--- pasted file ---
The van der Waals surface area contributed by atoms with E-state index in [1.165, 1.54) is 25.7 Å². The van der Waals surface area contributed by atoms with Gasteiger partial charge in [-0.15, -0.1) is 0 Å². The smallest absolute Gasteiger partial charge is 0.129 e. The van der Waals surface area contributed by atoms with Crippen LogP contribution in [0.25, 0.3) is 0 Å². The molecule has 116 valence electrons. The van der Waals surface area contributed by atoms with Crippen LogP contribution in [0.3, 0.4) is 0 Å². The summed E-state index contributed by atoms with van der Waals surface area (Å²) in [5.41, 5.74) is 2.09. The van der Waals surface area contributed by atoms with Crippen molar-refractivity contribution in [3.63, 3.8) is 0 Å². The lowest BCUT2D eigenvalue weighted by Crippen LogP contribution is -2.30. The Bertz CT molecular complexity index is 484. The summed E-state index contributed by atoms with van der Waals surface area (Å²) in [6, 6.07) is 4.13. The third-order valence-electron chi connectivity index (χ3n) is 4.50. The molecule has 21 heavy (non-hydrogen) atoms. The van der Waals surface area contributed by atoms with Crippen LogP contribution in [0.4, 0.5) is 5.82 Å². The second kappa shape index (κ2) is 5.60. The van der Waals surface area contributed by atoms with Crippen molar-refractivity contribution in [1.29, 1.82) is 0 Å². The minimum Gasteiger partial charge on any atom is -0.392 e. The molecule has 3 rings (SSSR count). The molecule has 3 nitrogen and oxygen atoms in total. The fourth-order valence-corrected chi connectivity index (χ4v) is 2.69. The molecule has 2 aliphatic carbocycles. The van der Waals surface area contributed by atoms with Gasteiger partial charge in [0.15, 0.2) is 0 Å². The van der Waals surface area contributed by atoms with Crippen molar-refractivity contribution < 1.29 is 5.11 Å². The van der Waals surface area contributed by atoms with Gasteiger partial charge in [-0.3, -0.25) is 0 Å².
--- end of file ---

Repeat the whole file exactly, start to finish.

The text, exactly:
The van der Waals surface area contributed by atoms with E-state index in [1.165, 1.54) is 25.7 Å². The van der Waals surface area contributed by atoms with Gasteiger partial charge in [-0.15, -0.1) is 0 Å². The smallest absolute Gasteiger partial charge is 0.129 e. The van der Waals surface area contributed by atoms with Crippen LogP contribution in [0.25, 0.3) is 0 Å². The molecule has 116 valence electrons. The van der Waals surface area contributed by atoms with Crippen LogP contribution in [0.3, 0.4) is 0 Å². The summed E-state index contributed by atoms with van der Waals surface area (Å²) in [5.41, 5.74) is 2.09. The van der Waals surface area contributed by atoms with Crippen molar-refractivity contribution in [3.63, 3.8) is 0 Å². The lowest BCUT2D eigenvalue weighted by Crippen LogP contribution is -2.30. The Bertz CT molecular complexity index is 484. The summed E-state index contributed by atoms with van der Waals surface area (Å²) in [6, 6.07) is 4.13. The third-order valence-electron chi connectivity index (χ3n) is 4.50. The molecule has 21 heavy (non-hydrogen) atoms. The van der Waals surface area contributed by atoms with Crippen LogP contribution in [0.4, 0.5) is 5.82 Å². The second kappa shape index (κ2) is 5.60. The van der Waals surface area contributed by atoms with Crippen molar-refractivity contribution in [1.29, 1.82) is 0 Å². The minimum Gasteiger partial charge on any atom is -0.392 e. The molecule has 3 rings (SSSR count). The molecule has 3 nitrogen and oxygen atoms in total. The fourth-order valence-corrected chi connectivity index (χ4v) is 2.69. The molecule has 2 aliphatic carbocycles. The van der Waals surface area contributed by atoms with Gasteiger partial charge in [0.15, 0.2) is 0 Å². The van der Waals surface area contributed by atoms with Crippen molar-refractivity contribution < 1.29 is 5.11 Å². The van der Waals surface area contributed by atoms with Gasteiger partial charge in [-0.3, -0.25) is 0 Å².